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  17. Keith,

    Much that is of value in life cannot be measured or counted. The many psychological, emotional and social benefits of speaking and listening to ones peers on subjects of import in a group setting is one of them.

    Arthur D. Robbins

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  18. Keith,

    Much that is of value in life cannot be measured or counted. The many psychological, emotional and social benefits of speaking and listening to ones peers on subjects of import in a group setting is one of them.

    I left out the most important: intellectual. J.S. Mill makes a strong case for the role of government in shaping the character and intellect of the citizenry.

    Arthur D. Robbins

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  19. Undeniably true, but only of interest to psychologists, not democratic theorists.

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  20. Keith,

    Interesting response. It is true that I am a psychologist. It is also true that I have written intelligently on the subject of democracy. If you are a “democratic theorist,” then perhaps I am a “democratic practitioner.” I believe the planet needs true democracy and I am doing what little I can to try and bring that about.

    Arthur D. Robbins

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  21. Arthur,

    J.S. Mill was no democrat. As a liberal moral philosopher his prime concern was freedom, not equality. Democratic theorists have to balance the two elements of equal liberty and it’s a tough call. Whilst reference to the principles of Athenian democracy are valuable, appeals to re-establish the institutions are, on the whole, anachronistic. It’s no coincidence that the only institution that has survived the transition to large poleis is the randomly-selected jury, as statistical representativity scales quite well. So by all means appeal to the principles of “true democracy”, but the $64K question is how to convert the principles into concrete institutions, whilst maintaining the precarious balance between liberty and equality for all. The cartoon that led to this post contributes nothing to this endeavour.

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  22. Keith,

    “J.S. Mill was no democrat.”

    True. He was an elitist to his bones and definitely no fan of democracy. Yet he had some important insights into the relationship between self-governance and character development.

    “A government is to be judged,” he says, “by its action upon men, … by what it makes of the citizens, and what it does with them; its tendency to improve or deteriorate the people themselves…” Completely popular government, he concluded “promotes a better and higher form of national character, than any other polity whatsoever.”

    Arthur D. Robbins

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  23. Absolutely, Mill was a first class moral philosopher and educationalist, unfortunately the topic of this forum is equality.

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  24. Keith,

    “Absolutely, Mill was a first class moral philosopher and educationalist, unfortunately the topic of this forum is equality.”

    Nothing unfortunate about it. It turns out that true democracy is the only form of government that establishes political equality. If that is what you are interested in.

    Arthur D. Robbins

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  25. True democracy sounds to me like two words, rather than a form of government. If it’s a reference to the proposals in your book, then we’ve been over that in depth before.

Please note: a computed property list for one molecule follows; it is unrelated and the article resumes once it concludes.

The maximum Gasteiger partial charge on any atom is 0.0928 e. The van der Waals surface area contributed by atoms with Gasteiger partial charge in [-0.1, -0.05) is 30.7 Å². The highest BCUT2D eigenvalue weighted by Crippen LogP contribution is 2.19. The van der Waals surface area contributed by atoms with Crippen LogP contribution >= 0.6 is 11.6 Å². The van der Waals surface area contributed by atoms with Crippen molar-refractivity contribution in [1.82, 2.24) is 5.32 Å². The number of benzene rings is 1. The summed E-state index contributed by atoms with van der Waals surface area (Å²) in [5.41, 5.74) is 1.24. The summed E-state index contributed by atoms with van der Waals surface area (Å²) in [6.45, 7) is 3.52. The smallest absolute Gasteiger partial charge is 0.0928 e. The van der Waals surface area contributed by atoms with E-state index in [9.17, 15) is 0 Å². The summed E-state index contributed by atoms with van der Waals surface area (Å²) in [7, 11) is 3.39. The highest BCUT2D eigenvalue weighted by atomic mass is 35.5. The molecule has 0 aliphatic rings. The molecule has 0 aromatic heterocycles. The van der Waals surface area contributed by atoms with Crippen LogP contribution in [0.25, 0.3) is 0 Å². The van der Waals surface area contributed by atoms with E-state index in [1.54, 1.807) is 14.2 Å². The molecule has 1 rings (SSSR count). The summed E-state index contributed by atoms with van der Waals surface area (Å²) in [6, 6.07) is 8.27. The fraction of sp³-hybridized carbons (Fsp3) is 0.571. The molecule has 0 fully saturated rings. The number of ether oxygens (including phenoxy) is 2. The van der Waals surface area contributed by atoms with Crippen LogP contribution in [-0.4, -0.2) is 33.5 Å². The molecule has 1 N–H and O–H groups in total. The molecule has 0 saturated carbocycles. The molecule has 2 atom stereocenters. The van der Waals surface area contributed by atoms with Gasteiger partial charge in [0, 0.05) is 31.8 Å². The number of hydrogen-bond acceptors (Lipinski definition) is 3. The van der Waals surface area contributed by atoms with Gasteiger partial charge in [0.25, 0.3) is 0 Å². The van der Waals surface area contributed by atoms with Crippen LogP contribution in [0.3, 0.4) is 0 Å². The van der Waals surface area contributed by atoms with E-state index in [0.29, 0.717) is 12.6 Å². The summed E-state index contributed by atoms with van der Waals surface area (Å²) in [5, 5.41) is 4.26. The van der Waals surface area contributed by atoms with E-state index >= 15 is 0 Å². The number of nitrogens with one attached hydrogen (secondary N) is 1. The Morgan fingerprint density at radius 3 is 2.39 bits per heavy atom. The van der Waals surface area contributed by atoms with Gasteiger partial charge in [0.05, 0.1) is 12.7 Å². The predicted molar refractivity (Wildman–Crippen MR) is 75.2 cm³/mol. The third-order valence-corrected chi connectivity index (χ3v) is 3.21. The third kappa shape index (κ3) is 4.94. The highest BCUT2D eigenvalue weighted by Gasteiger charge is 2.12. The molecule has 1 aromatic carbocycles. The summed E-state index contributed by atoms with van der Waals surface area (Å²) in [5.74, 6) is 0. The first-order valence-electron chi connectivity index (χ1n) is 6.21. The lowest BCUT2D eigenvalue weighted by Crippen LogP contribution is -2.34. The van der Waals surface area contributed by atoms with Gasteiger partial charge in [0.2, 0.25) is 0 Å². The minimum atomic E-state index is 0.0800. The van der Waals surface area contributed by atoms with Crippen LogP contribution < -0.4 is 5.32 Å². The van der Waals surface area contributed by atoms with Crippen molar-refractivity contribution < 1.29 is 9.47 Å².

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  26. Keith,

    Fair enough. “Democracy is the only form of government that establishes political equality.”

    Arthur D. Robbins

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  27. Tautological statements are, by definition, true. Unfortunately they tell us nothing about the world, only the nature of language.

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  28. Keith,

    No tautology here. Democracy is a form of government. Political equality is one of its attributes.

    Arthur D. Robbins

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  29. Arthur,

    >Democracy is a form of government.

    It would be more accurate to say that democracy is a political ideology (Hansen, 1999) that includes the following desiderata:

    1. The people (demos) have power (kratos). (Kratos) is derived from the Greek for [strength of] “arm” and refers to voting (by raising of the arm) as opposed to (verbal) affirmation, as in the Spartan assembly and Roman (comitia).

    2. The right to advise the people (isegoria) is open to “he who wishes” (ho boulomenos), irrespective of wealth, birth and social standing.

    3. All citizens have equal (numerical) right to make laws, irrespective of wealth, birth and social standing (isonomia).

    4. All citizens have equal right to magisterial office, irrespective of wealth, birth and social standing. In small poleis this was generally by rotation, allowing all citizens to rule and be ruled in turn.

    4. Equality under the law. The laws should be written down and applied to everyone equally, irrespective of wealth, birth and social standing. No citizen should be condemned without trial and the verdict should be determined by a randomly-selected group of his peers.

    Various civilisations have, over the years, attempted to implement the desiderata of the democratic ideology. The political institutions required will vary, depending, primarily, on the extent of the polis, the number of citizens and the information technology available. The institutions of Athenian democracy changed over three centuries and to privilege those of (say) the 5th century is both arbitrary and anachronistic. Democrats should be committed to the ideology but open-minded as to the best way to implement it, depending on all the above factors.

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  30. >(Kratos) is derived from the Greek for [strength of] “arm” and refers to voting (by raising of the arm).

    Sorry, I should have said “hand” not “arm”; demokratia means, literally, “the people’s ruling hand” as in “the show of hands is the expression of the people’s rule, of Demokratia” (Ehrenberg, Origins of Democracy, Historia, I, 1950, p. 522). It’s the tallying of votes that counts, whether by arm or hand (in the assembly), clay tokens (in the legislative courts), or ballot papers/hanging chads (in indirect democracy). This is the isonomia element in the democratic diarchy of isonomia and isegoria.

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  31. And now with Spanish subtitles:

    (Thanks, Tomas!)